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Logging issue divides this coastal region

Vince Phillips has woodchips in his blood, and like many on the far South Coast, he relies on logging for his livelihood.

He has worked for Australia's oldest woodchipper for 17 years, helping turn native forest into woodchip for hungry markets in Japan, China, and Taiwan.

His career in the timber industry has been plagued by a bitter fight between environmental activists, contracted loggers and the large woodchip mill run by South East Fibre Exports (SEFE) at Twofold Bay near Eden. The company has filled more than 780 container ships with woodchips since it was founded in 1971, generating $2.1billion in revenue, $75million of which was made this year.

GALLERY: Rip, rip, woodchip

Activists, like former fashion designer and current South East Region Conservation Alliance spokeswoman Prue Acton, have long been opposed to the logging, arguing it threatens local koala populations, destroys old growth forests, interferes with water tables, increases bushfire risk, and damages the natural beauty and tourism pull of the far South Coast.

Protesters have chained themselves to trees, invaded the SEFE pulp mill, and sought to block the logging through courts.

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The company hotly disputes each criticism levelled at it by activists.

Central to its defence of logging operations is the fact it only has access to wood from 10per cent of NSW and Victoria's forests, with the remaining 90per cent protected.

''I think the activists are concerned about one thing, [protecting] 100per cent, that's what they're driven by,'' Mr Phillips said. ''They can smell it, they're at 90per cent, and they know 100per cent is not far away.''

The fight over logging has divided residents in many towns on the far South Coast.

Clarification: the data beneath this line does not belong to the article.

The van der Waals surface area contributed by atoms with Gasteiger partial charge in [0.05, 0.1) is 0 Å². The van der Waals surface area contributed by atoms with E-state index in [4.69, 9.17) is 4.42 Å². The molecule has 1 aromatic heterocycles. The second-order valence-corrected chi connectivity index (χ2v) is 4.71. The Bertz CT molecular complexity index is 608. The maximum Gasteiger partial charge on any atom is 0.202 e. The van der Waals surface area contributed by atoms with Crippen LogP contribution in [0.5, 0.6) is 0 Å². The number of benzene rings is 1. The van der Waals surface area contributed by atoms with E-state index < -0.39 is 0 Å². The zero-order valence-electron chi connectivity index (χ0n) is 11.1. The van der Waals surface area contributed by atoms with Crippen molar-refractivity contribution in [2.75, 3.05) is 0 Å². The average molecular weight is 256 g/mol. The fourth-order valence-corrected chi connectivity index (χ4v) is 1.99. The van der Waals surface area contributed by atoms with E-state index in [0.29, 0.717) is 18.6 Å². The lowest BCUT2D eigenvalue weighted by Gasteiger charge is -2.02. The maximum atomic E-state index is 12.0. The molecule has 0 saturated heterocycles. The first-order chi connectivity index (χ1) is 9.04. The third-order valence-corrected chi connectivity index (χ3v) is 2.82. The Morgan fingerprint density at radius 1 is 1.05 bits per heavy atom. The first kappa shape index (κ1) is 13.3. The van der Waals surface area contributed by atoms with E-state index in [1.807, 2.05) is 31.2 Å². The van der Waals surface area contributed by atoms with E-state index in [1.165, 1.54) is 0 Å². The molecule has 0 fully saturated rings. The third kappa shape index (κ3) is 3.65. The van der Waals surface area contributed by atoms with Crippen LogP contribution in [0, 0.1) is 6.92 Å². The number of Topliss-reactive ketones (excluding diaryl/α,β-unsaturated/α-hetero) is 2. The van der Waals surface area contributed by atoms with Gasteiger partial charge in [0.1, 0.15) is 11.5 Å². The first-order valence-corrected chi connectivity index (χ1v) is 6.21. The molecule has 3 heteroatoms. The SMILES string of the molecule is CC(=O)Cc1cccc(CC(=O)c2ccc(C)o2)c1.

Eden is considered by activists and loggers as a mostly pro-logging town, and benefits economically from the SEFE mill, which employs up to 350 people directly and through its supply chains.

''It's pretty important for Eden, because we go back 15 years ago and Eden had a big cannery employing a couple of hundred people that closed, the fishery industry has been wound back from probably 40 trawlers to about seven,'' Mr Phillips said. ''Eden itself has gone through a really hard hit over the past 10 or 15 years, this mill is the biggest business left around town.''

The activists argue that all of the jobs created by the pulp mill could be replaced by a strong eco-tourism industry, centered around the region's spectacular natural forests.

''Eden, I've lived there, it's a divided town, it's not nice, you can't open your mouth,'' Ms Acton said.

''The whole idea of the tourist market is this Australian coastal wilderness landscape,'' she said.

''The idea is that we bring in the big liners from the growing middle classes in India and China into Eden, a deep port, a beautiful deep port.

''But not to see a chip mill, and not to see wrecked forests.''

Yet the fate of SEFE may not be decided by the actions of activists, despite their best efforts.

The company is struggling in the face of emerging woodchipping operations in China and other South-East Asian nations.

Foreign firms have the ability to employ cheap labour, easily ship their woodchips, and operate largely free from government regulation, making it hard for SEFE to compete.

But whatever SEFE's future, it is clear that the raging battle between environmental activists and those who depend on the timber industry will continue.